The Keys to Teaching Your Baby LanguageInfancy is an amazing and incredibly fun time to be a parent. However, that doesn’t prevent it from being overwhelming as well. There are so many things you are reading, listening to and being told that makes you think that you may not be doing everything you need to to be the best parent possible. Don’t worry, every new mom and dad feel this way when they first welcome a new member to their family. Additionally, helping your child to develop in a healthy way isn’t always as hard as it seems.

Many parents are concerned about their child’s language skills starting very early. They want to make sure their kid is on pace with other children their age. The good news is, you can easily teach your child how to communicate without too much effort at all.

The short answer to how to make this happen is to teach your baby to talk by simply talking to them. Not only does this jumpstart the language development of your child but it also forms an incredibly important bond of trust between you and your son or daughter.

Since children learn best through imitation, it makes sense that listening to you speak would lead to an enhanced understanding of speech and words altogether. Additionally, it is important you understand that children do not learn language by talking to themselves; instead, these skills develop when they are interacting with other people.

Keep in mind that teaching your child isn’t about just communicating, but it also requires you to know how your child communicates and also why. By having a good understanding of these things, your child and you will be able to build a beautiful bond while also developing a new skill.

The First Six Months

From the moment of your baby’s birth, you can rely on them to enjoy you talking to them. These are the things that will happen with your child’s language and communication skills in the first six months:

  • Your baby will learn to listen to your voice. Talking to your baby should happen as often as possible, including when you are feeding and cuddling her/him.
  • Your baby will also really like to watch your face and look at your eyes and mouth while you are talking.
  • Your baby will communicate with you in a number of ways. These include crying, looking, smiling and making noises. You, as the parent, need to respond to these signals.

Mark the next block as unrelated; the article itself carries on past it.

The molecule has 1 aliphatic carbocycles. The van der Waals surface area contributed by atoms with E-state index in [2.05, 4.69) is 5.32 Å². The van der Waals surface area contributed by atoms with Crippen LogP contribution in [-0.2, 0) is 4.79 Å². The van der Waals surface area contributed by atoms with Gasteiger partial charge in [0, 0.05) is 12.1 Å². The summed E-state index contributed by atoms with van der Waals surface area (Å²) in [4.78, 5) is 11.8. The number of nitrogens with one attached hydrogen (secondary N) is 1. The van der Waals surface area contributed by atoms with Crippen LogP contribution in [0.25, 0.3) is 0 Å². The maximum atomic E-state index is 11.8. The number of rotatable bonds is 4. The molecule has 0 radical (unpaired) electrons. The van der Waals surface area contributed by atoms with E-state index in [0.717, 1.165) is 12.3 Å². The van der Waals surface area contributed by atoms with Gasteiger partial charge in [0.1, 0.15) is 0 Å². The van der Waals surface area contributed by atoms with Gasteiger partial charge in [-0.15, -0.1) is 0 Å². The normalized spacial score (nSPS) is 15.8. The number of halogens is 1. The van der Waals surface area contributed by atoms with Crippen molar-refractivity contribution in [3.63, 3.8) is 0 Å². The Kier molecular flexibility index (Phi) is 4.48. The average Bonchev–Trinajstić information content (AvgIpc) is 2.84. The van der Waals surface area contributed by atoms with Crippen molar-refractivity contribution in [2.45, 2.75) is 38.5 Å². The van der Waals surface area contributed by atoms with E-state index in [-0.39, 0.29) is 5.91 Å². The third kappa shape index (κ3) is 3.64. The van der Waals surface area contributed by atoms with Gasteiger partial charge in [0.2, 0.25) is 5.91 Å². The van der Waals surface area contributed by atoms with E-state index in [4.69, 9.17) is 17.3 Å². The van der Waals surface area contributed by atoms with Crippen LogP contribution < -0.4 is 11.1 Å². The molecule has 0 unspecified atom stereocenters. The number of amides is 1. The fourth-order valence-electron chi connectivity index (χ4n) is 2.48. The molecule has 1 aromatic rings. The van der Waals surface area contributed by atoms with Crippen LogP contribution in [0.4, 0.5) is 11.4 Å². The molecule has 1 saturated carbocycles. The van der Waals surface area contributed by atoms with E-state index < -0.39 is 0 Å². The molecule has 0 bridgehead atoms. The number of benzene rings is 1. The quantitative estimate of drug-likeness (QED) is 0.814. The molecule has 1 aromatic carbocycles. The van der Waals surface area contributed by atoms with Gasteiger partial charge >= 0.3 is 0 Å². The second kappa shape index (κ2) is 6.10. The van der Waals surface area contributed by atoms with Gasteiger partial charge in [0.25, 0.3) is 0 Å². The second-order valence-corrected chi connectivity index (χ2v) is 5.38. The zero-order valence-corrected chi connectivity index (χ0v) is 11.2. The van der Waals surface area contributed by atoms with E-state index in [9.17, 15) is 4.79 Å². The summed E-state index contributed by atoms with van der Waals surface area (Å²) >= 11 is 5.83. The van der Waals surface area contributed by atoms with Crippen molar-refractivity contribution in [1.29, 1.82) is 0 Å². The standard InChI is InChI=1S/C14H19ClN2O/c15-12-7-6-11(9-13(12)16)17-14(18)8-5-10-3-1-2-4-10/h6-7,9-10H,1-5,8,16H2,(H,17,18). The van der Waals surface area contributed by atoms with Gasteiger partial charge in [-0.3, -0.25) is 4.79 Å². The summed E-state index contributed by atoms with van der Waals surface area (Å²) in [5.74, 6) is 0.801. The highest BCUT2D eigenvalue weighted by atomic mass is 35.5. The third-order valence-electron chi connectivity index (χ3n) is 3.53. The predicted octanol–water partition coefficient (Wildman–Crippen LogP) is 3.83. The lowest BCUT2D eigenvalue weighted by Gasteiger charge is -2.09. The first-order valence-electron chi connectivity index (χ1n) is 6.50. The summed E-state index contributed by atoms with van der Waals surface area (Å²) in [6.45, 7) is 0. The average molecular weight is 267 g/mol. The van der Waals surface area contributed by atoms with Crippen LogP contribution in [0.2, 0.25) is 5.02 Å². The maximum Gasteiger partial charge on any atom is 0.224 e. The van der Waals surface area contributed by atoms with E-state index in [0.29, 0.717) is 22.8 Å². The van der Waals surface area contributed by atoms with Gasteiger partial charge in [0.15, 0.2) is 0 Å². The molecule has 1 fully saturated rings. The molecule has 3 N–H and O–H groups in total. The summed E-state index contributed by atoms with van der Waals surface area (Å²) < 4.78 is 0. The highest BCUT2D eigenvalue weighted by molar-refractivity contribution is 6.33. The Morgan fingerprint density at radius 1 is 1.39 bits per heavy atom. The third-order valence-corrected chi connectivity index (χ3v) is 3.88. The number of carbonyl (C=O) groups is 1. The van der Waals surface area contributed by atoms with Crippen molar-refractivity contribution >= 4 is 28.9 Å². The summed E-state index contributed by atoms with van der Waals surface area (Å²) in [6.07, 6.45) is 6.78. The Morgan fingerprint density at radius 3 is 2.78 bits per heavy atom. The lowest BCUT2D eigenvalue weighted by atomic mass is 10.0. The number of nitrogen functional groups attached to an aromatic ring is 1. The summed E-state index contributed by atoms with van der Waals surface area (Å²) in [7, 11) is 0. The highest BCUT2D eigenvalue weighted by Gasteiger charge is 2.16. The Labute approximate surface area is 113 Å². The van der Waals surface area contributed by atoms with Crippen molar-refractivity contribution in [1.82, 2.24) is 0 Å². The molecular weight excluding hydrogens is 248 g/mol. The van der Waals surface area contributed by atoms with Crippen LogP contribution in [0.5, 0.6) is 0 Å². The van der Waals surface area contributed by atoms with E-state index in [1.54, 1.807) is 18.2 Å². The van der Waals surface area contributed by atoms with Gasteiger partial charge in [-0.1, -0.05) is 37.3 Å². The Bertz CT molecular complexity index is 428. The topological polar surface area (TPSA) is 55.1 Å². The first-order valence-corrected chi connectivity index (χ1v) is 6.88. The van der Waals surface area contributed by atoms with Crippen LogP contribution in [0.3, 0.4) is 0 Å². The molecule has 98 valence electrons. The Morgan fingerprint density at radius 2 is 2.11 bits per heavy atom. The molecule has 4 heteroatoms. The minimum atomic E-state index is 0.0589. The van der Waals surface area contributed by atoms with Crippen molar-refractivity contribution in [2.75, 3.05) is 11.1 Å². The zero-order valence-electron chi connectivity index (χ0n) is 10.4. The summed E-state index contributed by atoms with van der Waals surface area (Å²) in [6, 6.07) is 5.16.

• Copying the noises your baby makes to show them that you enjoy listening to them.
  • Talk to your baby about what is happening as you interact with very simple language.
  • Try to cut out any distracting noises like TV and radio.

From Six Months to One Year

As your baby gets older, he/she will begin to become much more sociable and will love being talked to.

  • You and your baby can enjoy nursery rhymes and action songs together.
  • Hold your baby in your lap so that you are face-to-face or get down on the floor to be close to your baby when you communicate.
  • Watch what your baby is looking at and then say the word for whatever it is so that your child can begin to learn the right words for things.
  • Make sure that important words stand out. Don’t be afraid to repeat them to your child over and over again.
  • Continue listening to your baby to show that you enjoy all of the new sounds they are now making. Copy them back and wait to see if they will respond. This is all part of the developmental process of language.
  • Use plenty of animation in your voice when talking to your child. The variations of sound you can make will intrigue your baby.

When It Comes Time For Childcare

Slowly over the next few years, your child will begin to develop a full vocabulary. When it comes time for you to put your kid in childcare, you want to make sure that you find the right facility that will continue to help build the language skills of your kiddo. At First Class Child Development, we place an emphasis on developing these skills from the get-go. Contact us today to learn more about our childcare!

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